Recommended by Ricochet Members Created with Sketch. If I Were…

 

God grant me the serenity to accept the things I cannot change, Courage to change the things I can, and Wisdom to know the difference.

I have recited the words above many thousands of times. It often does not work. Somewhere deep inside there lurks an opposite sentiment, an anti-serenity prayer to self. “I hate [insert adverse circumstance/condition/outcome here] and I resent that I do not have the power to change it.” In this formulation, discernment and wisdom have no role.

Ever since Eve thought if I were to eat that apple and gain knowledge and power and her idiot husband went along, there has been a flaw in each of us such that we refuse to affirm the gift of being part of reality and instead imagine a state of being we cannot have and should not really want.The Antifa/BLM phenomenon, for example, is a kind of anti-serenity prayer: I hate this reality and I resent that I do not have the power nor the vision to transform it so, if I had the power, I would destroy it all.

If I were … [something other than I am now]… Imagination is not evil. It depends on who or what it works for. I can imagine myself making far better use of my time, being more cognizant of others. A competent planner might imagine how some village could be cleaner and safer. Someone could imagine that he/she could improve life by starting a new business venture or simply living healthier and stronger. A gifted storyteller might imagine a complete new world. I could use mind powers granted me by aliens to become rich and seduce runway models. All but one of these thoughts could give rise to beneficial actions and would not be a waste of mental space and time by indulging it.

Kids should pretend to be pirates or cowboys or on a quest. Imaginary realms are places to feel out unfolding virtues, ambitions, and personhood. An escape into well-crafted stories in novel settings that explore life’s truths is helpful at any age. While reality usually does intrude when healthy imagination mutates into something less healthy, an attachment to a wrong wish born of a denial of who, what, when, and where we are can linger and fester.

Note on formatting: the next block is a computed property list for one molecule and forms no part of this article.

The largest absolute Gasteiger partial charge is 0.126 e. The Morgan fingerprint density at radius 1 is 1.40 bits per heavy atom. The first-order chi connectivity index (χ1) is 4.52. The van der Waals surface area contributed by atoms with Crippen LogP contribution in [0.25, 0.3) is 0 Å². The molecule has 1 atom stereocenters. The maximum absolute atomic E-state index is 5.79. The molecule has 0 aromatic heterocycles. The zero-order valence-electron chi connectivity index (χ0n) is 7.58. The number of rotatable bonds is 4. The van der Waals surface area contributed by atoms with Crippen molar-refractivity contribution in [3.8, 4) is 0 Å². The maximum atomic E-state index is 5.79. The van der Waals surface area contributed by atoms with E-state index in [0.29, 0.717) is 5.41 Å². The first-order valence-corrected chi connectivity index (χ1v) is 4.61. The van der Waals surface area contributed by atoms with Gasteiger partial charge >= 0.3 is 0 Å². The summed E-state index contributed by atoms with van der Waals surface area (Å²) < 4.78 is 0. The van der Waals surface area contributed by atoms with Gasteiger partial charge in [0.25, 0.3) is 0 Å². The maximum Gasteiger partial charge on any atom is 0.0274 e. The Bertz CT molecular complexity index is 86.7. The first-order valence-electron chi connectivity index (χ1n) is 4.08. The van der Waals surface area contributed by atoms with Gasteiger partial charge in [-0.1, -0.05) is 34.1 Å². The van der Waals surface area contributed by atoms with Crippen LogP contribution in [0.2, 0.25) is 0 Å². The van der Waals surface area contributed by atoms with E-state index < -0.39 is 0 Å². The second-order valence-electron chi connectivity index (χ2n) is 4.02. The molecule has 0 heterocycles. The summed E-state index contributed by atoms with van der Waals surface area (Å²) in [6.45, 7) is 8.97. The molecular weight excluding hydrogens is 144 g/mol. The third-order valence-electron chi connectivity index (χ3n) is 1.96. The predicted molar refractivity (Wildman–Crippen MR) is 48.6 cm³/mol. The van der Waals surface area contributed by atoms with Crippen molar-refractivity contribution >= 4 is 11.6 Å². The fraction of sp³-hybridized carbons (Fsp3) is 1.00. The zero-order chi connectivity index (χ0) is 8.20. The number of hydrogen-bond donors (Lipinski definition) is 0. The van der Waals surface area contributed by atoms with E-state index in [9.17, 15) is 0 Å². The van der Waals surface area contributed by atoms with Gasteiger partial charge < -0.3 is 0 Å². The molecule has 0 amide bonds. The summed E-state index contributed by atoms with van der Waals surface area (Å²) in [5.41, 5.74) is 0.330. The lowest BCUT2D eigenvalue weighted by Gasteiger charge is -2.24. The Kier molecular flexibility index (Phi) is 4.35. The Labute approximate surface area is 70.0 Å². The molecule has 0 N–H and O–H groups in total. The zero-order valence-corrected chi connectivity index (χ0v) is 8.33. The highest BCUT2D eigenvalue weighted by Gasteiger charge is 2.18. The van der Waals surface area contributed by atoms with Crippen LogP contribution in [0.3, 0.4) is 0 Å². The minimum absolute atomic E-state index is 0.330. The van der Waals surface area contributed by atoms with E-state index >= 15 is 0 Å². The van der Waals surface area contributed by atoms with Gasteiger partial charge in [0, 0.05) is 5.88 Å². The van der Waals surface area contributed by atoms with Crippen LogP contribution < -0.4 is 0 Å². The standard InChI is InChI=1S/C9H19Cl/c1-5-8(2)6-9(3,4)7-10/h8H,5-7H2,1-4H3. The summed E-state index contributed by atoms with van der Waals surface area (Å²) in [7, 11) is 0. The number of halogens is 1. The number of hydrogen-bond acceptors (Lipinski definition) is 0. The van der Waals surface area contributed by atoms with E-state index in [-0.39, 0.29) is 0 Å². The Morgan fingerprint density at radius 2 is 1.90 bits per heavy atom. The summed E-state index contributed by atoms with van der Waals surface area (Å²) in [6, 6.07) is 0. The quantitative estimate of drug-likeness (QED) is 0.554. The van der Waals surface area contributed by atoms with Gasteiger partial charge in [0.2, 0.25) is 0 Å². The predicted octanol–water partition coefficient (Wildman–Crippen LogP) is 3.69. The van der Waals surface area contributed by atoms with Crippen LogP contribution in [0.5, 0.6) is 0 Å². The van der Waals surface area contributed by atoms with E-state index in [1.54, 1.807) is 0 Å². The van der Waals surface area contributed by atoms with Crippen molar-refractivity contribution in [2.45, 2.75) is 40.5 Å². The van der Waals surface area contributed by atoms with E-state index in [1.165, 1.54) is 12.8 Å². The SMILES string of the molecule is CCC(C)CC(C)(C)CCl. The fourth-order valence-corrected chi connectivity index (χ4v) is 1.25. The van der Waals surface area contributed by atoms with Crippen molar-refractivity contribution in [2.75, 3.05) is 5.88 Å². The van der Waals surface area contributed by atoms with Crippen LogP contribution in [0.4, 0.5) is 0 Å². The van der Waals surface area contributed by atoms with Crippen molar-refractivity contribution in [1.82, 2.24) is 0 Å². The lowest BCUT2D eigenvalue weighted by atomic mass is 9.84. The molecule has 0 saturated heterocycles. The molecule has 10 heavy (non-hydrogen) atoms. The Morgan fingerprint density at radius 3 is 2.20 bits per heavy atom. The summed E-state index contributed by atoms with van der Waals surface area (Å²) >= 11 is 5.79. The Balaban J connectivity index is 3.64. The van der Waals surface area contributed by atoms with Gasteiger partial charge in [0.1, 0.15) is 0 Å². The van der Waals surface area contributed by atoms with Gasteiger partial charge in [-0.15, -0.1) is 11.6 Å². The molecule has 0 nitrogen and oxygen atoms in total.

Some economists opine that the rate of growth has stalled because the pace of innovation has stalled. I don’t know whether that is true but if there is an underlying societal shift away from imagination and action towards wishing and resentment that would be a frightening turn. If young men were to stop trying to get the attention of the prettiest girl in school and instead stay home and imagine trysts with a warrior princess in a video game, if we all were to start to live avatar lives in isolated immersion in entertainment media and if the American people were to wish for some instant (impossible) transformation of society rather than cherish the freedom to first imagine and then actually bring new things to life, that would be a spiritual, political, and social disaster.

Knowing the difference between wondrous possibilities on the one hand and delusions that feed narcissism and denial on the other should not be all that hard, should it? But in ways large and small that wisdom appears to escape many or most of us often. (Well, it certainly has often escaped me, anyway.)

When I was much younger, I liked to fantasize about time travel but now that I am getting old, it is much harder to do because I instantly worry that anything I do while visiting the past might undo the chain of events leading to my children and grandchildren. It kinda wrecks the fantasy. Having to accept the fact that I can’t edit out or revise past pain without undoing or harming what really matters should be some kind of lesson, some learned wisdom about the real price of joy, meaning, and love and the critical role of acceptance. I admit I don’t really have that kind of wisdom yet but now I am pretty sure it exists and I will recognize it if I ever get there–kinda like physical fitness or fiscal responsibility. I can already hear that inner voice that tells me that the menu of life was never going to be a la carte, you were always going to get whatever else is on the plate, grasshopper.

I had hoped that wisdom would be easier and more fun (sorta like what the serpent said about eating that apple). But, maybe, if I were wise, it would be.

[Done for Ricochet September Group Writing]

Published in General
This post was promoted to the Main Feed by a Ricochet Editor at the recommendation of Ricochet members. Like this post? Want to comment? Join Ricochet’s community of conservatives and be part of the conversation. Get your first month free.

There are 18 comments.

Become a member to join the conversation. Or sign in if you're already a member.
  1. MarciN Member